NAIROBI, Kenya — Archbishop Martin Kivuva Musonde of Mombasa urged Kenyans to accept the Supreme Court ruling upholding the election of Deputy President William Ruto as president.
“It was a very closely contested election. We can say half of the people are happy, while another half are not satisfied,” Musonde told Catholic News Service Sept. 6. “But since this cannot change now, we urge them to accept the outcome.”
The archbishop, chairman of the Kenya Conference of Catholic Bishops, told CNS that “accepting the outcome is much better than protesting in the streets. Fighting, burning or destroying property will not help our country.”
Earlier, Musonde told a news conference that the active and peaceful participation in the general elections was a show of democratic maturity in Kenya.
“Your commitment to peace and national cohesion is commendable,” said the archbishop, while urging the people to focus energies on holding new leaders accountable so that they can deliver justice and implement strategic plans.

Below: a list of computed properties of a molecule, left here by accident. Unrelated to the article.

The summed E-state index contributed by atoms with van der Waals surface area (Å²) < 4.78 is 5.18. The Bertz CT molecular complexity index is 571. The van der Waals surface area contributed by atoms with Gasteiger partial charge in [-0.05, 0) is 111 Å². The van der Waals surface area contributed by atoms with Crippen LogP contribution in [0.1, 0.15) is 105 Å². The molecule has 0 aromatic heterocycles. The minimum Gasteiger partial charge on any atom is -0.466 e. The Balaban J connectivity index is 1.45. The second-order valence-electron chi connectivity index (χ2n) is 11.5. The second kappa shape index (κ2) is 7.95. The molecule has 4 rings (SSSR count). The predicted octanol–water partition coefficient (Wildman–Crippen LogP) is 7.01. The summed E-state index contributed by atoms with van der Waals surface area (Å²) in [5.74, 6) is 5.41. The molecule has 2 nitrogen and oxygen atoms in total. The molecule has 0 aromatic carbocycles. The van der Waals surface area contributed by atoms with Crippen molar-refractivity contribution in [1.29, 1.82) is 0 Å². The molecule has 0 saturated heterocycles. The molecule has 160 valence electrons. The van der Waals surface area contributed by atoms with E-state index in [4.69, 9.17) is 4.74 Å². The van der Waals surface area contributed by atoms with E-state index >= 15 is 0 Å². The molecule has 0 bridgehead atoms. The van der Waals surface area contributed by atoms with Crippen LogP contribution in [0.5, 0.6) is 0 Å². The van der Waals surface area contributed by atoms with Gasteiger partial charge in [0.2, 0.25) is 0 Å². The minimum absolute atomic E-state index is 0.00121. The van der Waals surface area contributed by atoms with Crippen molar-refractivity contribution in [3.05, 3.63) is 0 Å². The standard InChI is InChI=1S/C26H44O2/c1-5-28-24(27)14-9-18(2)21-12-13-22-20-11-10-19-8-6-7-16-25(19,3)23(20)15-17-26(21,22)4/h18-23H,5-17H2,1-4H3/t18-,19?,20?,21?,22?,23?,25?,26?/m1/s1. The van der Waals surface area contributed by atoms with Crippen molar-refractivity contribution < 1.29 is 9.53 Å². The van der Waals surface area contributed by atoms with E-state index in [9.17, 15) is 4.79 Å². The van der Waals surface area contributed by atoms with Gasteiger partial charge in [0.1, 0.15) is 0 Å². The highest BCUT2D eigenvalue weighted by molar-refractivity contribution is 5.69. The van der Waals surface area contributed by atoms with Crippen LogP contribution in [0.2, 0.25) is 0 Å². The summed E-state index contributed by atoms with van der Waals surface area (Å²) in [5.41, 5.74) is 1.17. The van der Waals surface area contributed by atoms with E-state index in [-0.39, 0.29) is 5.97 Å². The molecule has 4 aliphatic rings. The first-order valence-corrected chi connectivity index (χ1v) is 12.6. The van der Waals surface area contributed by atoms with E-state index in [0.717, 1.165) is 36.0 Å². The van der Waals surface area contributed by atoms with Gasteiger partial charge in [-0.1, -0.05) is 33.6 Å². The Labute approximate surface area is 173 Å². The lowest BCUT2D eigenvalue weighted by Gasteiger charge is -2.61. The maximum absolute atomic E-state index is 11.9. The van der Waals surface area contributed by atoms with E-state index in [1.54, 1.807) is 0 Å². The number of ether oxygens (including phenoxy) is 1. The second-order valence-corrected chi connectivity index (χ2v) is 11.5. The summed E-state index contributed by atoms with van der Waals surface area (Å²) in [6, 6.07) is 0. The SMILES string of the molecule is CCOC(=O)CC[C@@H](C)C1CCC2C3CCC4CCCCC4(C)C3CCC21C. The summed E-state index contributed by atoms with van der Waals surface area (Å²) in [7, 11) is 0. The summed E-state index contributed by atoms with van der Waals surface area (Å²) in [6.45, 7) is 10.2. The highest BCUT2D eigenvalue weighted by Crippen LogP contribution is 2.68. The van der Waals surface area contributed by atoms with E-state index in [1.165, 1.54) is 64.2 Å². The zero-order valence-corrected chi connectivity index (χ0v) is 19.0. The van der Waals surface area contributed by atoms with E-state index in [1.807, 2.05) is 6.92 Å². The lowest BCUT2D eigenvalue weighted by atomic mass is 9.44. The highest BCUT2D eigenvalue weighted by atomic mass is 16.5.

On Sept. 5, Kenya’s Supreme Court ruled that Ruto, 55, was properly elected in the Aug. 9 polls. The judges threw out petitions by former Prime Minister Raila Odinga, his main challenger, and others who had sought the win’s nullification because of alleged fraud.
Musonde has been chairing the loose grouping of religious leaders known as the Dialogue Reference Group. The group has been pushing for peaceful elections, and the archbishop told CNS the group’s push for prayer paid off.
“When I walked to the area of voting, I could see the people were not tense, they were peaceful, they were doing things together and had continued to work together,” he said.
The archbishop urged the new government to focus on tackling the drought currently facing the country.
“There are no rains, and the relief food which is being distributed causes dependency. Let’s look for ways by which we get food. We all work together,” he said.
He also urged the government to tackle the country’s confusion over a new basic curriculum.
Outgoing President Uhuru Kenyatta has pledged a smooth handover of power to Ruto, who will be sworn in as the country’s fifth president Sept. 13.